August 2, 8:50-10 a.m.
Conversations Bible studies are being led by Father Kevin Flynn on Zoom.
This is the final session of our series on the book of Ruth. This week we discuss the last chapter of the book of Ruth, chapter 4.
All are welcome to join!
Background information on the book of Ruth, from Father Kevin:
I encourage you to read the entire book, preferably in one go. It’s not long. Once you’ve read it through, go back and make your own titles for what you see as significant parts of the story. (Don’t worry about the official chapter divisions. Sometimes they can be helpful and sometimes they are misplaced.) How do you think the book is organized?
It's often illuminating to read more than one translation of a biblical text. The old adage traduttore, traditore -- the translator is a traitor – applies to the Scriptures as to anything else. In the case of Ruth, whatever other translations you may read, I invite you to read the version from the Jewish Publication Society. We’re working with a relatively short story to which we’ll pay detailed attention. Being able to refer to a common text will be helpful.
The story of Ruth is a story of ordinary human life, yet the story unfolds against a background of the purposes and providence of God. There are no miracles, no angelic visitations, no sign of God’s action apart from the faithful behaviour of the people in the story. Ruth can therefore be a very helpful book for seeing our own lives in God’s light. Further, unlike most of the Scriptures, the main characters are women – particular examples of faithful living.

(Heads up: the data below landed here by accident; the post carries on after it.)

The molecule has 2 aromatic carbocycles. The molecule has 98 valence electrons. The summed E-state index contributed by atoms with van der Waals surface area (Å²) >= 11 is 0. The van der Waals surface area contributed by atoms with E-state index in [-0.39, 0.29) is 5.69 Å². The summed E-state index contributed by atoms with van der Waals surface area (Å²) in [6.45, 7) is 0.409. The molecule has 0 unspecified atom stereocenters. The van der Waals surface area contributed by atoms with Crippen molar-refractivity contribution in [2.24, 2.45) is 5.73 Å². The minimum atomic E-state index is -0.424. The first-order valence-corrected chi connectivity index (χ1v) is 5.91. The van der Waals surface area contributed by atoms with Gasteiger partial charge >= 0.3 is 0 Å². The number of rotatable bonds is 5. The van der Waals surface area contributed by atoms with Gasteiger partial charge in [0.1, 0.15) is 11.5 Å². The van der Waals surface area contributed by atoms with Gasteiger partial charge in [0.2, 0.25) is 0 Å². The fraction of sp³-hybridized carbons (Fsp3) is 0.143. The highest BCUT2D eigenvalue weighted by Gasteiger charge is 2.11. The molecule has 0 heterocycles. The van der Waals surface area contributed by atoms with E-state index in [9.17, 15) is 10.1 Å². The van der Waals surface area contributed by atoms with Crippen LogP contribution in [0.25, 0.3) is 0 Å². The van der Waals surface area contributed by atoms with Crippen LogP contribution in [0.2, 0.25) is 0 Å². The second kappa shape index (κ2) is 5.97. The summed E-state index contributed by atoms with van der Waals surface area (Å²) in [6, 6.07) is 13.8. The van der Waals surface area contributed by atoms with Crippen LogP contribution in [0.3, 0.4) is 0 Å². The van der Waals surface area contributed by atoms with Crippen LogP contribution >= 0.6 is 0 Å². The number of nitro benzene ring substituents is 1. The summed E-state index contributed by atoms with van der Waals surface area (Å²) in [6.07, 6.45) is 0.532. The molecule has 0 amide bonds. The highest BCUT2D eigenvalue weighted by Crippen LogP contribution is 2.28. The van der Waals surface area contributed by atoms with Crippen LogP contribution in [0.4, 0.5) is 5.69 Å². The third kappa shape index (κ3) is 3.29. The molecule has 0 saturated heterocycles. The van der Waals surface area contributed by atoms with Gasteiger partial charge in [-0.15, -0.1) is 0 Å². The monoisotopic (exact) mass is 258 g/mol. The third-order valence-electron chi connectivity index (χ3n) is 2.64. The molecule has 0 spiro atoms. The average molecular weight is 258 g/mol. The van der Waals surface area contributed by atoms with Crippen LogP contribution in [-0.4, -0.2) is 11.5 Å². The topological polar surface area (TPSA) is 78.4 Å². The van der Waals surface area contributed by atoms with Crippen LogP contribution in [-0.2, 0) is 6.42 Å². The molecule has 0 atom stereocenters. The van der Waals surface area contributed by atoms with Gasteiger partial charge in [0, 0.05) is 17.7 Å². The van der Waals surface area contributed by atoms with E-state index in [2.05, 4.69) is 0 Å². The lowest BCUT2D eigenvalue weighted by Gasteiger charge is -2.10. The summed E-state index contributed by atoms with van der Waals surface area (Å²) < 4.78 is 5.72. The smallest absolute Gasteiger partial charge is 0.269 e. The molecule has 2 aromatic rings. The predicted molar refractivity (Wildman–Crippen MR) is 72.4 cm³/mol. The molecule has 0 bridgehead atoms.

The opening line of Ruth sets the story in the period of the Judges and ends with mention of King David (1010-970 BCE). It must therefore have been composed from the time of David or later. Critical scholars have proposed dates ranging from 950-700 BCE to as late as roughly 430 BCE. Inasmuch as the date of Ruth’s composition is so uncertain, its authorship can hardly be determined.
In the Hebrew Bible, the book of Ruth is found in the third section of the canon, known as The Writings (Ketuvim). The book is read at the Feast of Weeks, roughly around the time of the Christian festival of Pentecost, because of its association with the harvest season. In the Christian tradition the location of the book follows the Greek and Latin manuscript traditions by placing the story after the book of Judges, as suggested by the opening verse of the story. Judges and Ruth certainly offer a study in contrasts. Judges features warfare, violence, and repeated disobedience by Israel. Ruth takes place in a peaceful village, with orderly public processes and a faithful foreigner.
As we read, look for themes of the peaceable community, examples of loyal living, and the way in which God, who has no speaking role, is present.